“The continuous positive airway pressure (CPAP) intolerant patients I see want to lead active and engaging lives,” said Alan Kominsky, M.D., a practicing ENT-otolaryngologist at the Cleveland Clinic. “With conditional MRI labeling, the new Inspire device provides my OSA patients peace of mind now that MRIs are an option. Similar to approvals in the cardiac and neurological implantable device arenas, this labeling expansion is a welcome addition to the upper airway stimulation therapy.”
In addition to the conditional MRI labeling, the newly approved implantable device provides many OSA patients with a size profile that meets the needs of patients who cannot use or get benefit from CPAP. The Inspire 3028 device is 40 percent smaller and 18 percent thinner than the current Inspire neurostimulator, which received FDA approval in April 2014.
“We have received consistent feedback from the medical community that providing the ability for patients to have an MRI is very important,” said Tim Herbert, president and CEO of Inspire Medical Systems. “We incorporated features to allow for an MRI and redesigned the device to have both a smaller footprint as well as being significantly thinner without compromising product functionality or device battery life which remains at about 11 years. We believe that the peace of mind and improved patient comfort with this next generation device will have a direct and positive impact on the commercial opportunity for Inspire therapy.”
Inspire therapy is currently being implanted in more than 100 medical centers across the United States and over 25 centers in Europe. More than 1,700 patients worldwide are currently using Inspire therapy, and objective and subjective patient outcomes have proven the therapeutic benefit of the technology.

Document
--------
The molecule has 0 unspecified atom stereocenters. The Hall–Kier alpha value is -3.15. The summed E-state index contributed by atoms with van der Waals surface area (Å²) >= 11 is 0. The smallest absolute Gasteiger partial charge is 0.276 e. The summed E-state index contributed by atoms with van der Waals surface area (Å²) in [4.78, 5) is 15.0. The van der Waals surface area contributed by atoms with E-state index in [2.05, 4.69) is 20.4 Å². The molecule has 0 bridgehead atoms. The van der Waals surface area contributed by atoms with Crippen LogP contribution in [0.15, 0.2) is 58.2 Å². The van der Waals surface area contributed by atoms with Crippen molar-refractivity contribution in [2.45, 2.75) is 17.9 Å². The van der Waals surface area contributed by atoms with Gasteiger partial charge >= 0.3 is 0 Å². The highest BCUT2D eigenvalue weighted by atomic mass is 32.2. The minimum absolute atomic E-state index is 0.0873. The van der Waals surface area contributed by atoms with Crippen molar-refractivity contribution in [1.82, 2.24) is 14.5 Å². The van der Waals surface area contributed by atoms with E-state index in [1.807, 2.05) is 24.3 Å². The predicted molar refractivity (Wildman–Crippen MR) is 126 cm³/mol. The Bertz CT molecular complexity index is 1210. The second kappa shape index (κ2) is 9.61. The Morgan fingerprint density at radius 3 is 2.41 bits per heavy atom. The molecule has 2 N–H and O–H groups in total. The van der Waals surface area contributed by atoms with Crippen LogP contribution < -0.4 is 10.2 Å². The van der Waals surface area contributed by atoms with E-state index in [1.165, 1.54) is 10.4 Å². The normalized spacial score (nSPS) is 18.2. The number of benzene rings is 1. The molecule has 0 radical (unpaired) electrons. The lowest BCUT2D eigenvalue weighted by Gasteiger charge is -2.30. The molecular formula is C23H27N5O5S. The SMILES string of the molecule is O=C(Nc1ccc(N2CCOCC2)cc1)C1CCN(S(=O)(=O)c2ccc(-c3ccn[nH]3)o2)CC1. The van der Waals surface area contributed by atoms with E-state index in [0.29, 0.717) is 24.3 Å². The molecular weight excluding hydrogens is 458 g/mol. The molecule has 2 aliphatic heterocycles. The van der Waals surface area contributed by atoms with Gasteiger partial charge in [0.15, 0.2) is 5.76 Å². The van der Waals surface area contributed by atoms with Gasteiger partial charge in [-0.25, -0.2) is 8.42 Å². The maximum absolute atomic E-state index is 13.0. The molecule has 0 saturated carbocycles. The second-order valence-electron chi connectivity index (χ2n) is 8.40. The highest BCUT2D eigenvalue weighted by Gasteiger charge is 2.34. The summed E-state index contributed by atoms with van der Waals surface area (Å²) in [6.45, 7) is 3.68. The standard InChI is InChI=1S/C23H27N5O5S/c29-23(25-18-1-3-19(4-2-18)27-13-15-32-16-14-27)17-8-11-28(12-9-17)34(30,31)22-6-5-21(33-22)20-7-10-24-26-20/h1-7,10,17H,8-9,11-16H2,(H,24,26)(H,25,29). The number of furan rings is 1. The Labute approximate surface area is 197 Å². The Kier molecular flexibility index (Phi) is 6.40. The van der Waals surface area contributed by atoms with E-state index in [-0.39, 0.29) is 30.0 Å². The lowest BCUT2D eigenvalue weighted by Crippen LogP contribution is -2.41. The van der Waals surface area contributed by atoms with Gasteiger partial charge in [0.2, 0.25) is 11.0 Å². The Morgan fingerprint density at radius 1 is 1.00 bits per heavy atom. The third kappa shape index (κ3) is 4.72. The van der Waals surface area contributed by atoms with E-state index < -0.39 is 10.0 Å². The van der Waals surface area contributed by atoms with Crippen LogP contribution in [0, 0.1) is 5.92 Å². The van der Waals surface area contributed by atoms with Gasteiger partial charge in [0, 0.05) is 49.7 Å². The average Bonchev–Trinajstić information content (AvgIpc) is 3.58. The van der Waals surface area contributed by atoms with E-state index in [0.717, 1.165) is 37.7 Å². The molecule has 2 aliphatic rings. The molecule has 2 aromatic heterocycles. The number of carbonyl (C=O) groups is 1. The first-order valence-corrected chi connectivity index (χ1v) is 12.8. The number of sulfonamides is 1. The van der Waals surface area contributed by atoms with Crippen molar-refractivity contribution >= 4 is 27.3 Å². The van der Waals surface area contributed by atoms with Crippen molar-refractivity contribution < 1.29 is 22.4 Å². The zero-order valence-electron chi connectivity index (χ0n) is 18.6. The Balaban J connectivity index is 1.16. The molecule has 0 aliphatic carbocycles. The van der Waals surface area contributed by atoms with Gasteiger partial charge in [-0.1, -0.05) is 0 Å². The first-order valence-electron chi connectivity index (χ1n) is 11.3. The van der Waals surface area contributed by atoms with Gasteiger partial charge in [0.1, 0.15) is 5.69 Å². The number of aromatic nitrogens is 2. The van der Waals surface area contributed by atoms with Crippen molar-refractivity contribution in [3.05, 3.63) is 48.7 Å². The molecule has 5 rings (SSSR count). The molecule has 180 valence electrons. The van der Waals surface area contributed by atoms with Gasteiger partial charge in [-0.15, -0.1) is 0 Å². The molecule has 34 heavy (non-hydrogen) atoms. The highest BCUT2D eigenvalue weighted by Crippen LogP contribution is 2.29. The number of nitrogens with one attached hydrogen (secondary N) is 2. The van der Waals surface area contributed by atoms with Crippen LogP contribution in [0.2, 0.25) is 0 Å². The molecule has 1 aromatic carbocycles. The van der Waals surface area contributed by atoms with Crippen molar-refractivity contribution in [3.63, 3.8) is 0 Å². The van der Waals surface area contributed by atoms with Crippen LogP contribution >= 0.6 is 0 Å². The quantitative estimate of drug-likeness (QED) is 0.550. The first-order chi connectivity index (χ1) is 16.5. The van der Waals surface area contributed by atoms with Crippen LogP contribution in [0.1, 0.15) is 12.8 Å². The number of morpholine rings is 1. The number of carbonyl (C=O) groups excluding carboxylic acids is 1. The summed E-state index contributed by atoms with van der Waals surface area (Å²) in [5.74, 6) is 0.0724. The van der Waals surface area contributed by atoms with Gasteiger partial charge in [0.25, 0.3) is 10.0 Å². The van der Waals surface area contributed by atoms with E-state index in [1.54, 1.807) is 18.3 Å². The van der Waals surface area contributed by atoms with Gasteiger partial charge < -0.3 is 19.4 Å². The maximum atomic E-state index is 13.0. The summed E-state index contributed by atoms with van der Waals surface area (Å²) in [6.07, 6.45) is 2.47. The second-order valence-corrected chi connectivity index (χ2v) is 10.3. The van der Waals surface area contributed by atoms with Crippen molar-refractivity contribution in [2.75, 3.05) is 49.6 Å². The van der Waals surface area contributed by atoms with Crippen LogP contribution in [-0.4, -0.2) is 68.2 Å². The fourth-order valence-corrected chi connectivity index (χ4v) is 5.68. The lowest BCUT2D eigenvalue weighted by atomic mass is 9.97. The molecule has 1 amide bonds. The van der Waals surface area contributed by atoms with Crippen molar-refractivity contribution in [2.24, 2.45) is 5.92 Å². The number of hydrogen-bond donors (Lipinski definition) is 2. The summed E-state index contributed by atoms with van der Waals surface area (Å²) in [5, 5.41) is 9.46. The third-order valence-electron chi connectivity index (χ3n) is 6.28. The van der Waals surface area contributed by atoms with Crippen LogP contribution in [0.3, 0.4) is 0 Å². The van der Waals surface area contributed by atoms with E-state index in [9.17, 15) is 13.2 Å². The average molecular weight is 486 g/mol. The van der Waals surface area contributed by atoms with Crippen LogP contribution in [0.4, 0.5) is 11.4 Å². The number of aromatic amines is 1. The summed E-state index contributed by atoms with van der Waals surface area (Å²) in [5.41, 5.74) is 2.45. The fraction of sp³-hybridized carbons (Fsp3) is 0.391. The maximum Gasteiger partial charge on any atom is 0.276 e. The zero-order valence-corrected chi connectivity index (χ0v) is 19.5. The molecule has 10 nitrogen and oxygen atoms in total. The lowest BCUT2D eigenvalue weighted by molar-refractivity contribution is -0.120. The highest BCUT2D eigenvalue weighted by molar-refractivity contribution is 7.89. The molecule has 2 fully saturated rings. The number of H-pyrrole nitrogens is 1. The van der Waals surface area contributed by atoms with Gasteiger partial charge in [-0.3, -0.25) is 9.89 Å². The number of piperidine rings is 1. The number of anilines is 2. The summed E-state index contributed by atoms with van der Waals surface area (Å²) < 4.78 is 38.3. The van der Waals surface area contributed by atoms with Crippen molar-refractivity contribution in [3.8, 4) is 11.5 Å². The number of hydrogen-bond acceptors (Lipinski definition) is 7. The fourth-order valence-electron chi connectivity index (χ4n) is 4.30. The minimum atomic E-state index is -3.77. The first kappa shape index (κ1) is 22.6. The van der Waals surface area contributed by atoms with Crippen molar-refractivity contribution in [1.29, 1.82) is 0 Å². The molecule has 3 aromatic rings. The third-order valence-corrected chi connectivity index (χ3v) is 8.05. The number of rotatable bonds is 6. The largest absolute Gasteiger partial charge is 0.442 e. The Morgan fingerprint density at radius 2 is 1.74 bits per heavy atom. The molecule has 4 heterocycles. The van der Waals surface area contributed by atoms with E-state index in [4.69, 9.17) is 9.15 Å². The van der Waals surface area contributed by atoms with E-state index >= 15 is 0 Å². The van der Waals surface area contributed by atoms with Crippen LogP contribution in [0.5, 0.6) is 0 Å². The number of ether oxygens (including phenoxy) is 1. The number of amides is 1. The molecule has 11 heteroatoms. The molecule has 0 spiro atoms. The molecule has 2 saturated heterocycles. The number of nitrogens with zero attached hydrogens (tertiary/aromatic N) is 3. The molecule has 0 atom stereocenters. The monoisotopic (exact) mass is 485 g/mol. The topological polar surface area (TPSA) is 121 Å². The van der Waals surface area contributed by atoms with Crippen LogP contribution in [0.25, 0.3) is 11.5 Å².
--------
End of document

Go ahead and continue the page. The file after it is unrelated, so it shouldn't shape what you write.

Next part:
Inspire also announced that two key publications have been issued in peer-reviewed medical journals further describing the safety and efficacy of Inspire therapy. First, the four-year long-term follow-up clinical data of patients in the STAR phase III pivotal trial was published last month in Otolaryngology–Head and Neck Surgery. The results of the four-year follow-up showed sustained quality of life improvements in patients who have used the therapy for over four years.
Also published in Otolaryngology–Head and Neck Surgery (in April) was the first multi-center trial conducted to validate the results of the STAR trial. This second trial was conducted in Germany with 60 patients implanted with the Inspire device. The authors concluded that selective upper airway stimulation is a safe and effective therapy for patients with obstructive sleep apnea and represents a powerful option for its surgical treatment.
“Inspire therapy is proving to be a valuable option for patients who are unable to tolerate CPAP,” said Kingman Strohl, M.D., professor of medicine at Case Western Reserve University School of Medicine and program director, Sleep Medicine at UH Cleveland Medical Center. “I remain convinced that we will continue to see outstanding patient outcomes with the Inspire therapy system and am confident this next generation of smaller and thinner devices with conditional MRI labeling will be an important therapy for my untreated OSA patients.”
Inspire Upper Airway Stimulation therapy is an FDA-approved treatment for some people with moderate to severe OSA who are unable to use or get consistent benefit from continuous positive airway pressure. In contrast to CPAP, Inspire therapy is implanted inside the body and works with a patient's natural breathing process. Controlled by the small handheld sleep remote, the system includes a breathing sensor and a stimulation lead powered by a small battery. During sleep, the system senses breathing patterns and delivers mild stimulation to the tongue and other soft tissues of the throat to keep the airway open.
Based in Minneapolis, Minn., Inspire Medical Systems develops OSA therapy. The company is privately held and investors include Amzak Health, Aperture Venture Partners, GDN Holdings, Johnson & Johnson, Kleiner Perkins Caufield & Byers, Medtronic plc, OrbiMed Advisors, Synergy Life Science Partners, TGap Ventures and U.S. Venture Partners.